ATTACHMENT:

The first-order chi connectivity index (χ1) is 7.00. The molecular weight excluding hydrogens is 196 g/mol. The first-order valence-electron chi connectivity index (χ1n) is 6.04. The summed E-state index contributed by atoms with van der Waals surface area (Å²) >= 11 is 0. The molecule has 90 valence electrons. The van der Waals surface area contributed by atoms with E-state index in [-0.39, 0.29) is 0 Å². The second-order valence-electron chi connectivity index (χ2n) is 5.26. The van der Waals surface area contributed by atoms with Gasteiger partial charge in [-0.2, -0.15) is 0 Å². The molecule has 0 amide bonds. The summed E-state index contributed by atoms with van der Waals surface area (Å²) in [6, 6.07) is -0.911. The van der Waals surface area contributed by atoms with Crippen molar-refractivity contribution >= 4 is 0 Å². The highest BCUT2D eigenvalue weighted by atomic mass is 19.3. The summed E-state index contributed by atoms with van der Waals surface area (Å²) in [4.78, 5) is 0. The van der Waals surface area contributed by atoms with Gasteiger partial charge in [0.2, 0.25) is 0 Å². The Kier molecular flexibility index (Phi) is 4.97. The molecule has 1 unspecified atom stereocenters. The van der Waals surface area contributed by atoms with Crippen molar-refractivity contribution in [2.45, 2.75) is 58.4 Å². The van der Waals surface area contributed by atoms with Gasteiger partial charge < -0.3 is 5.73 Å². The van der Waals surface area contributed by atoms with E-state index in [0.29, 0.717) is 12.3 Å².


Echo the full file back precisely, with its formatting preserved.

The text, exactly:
The first-order chi connectivity index (χ1) is 7.00. The molecular weight excluding hydrogens is 196 g/mol. The first-order valence-electron chi connectivity index (χ1n) is 6.04. The summed E-state index contributed by atoms with van der Waals surface area (Å²) >= 11 is 0. The molecule has 90 valence electrons. The van der Waals surface area contributed by atoms with E-state index in [-0.39, 0.29) is 0 Å². The second-order valence-electron chi connectivity index (χ2n) is 5.26. The van der Waals surface area contributed by atoms with Gasteiger partial charge in [-0.2, -0.15) is 0 Å². The molecule has 0 amide bonds. The summed E-state index contributed by atoms with van der Waals surface area (Å²) in [6, 6.07) is -0.911. The van der Waals surface area contributed by atoms with Crippen molar-refractivity contribution >= 4 is 0 Å². The highest BCUT2D eigenvalue weighted by atomic mass is 19.3. The summed E-state index contributed by atoms with van der Waals surface area (Å²) in [4.78, 5) is 0. The van der Waals surface area contributed by atoms with Gasteiger partial charge in [0.2, 0.25) is 0 Å². The Kier molecular flexibility index (Phi) is 4.97. The molecule has 1 unspecified atom stereocenters. The van der Waals surface area contributed by atoms with Crippen molar-refractivity contribution in [2.45, 2.75) is 58.4 Å². The van der Waals surface area contributed by atoms with Gasteiger partial charge < -0.3 is 5.73 Å². The van der Waals surface area contributed by atoms with E-state index in [0.29, 0.717) is 12.3 Å².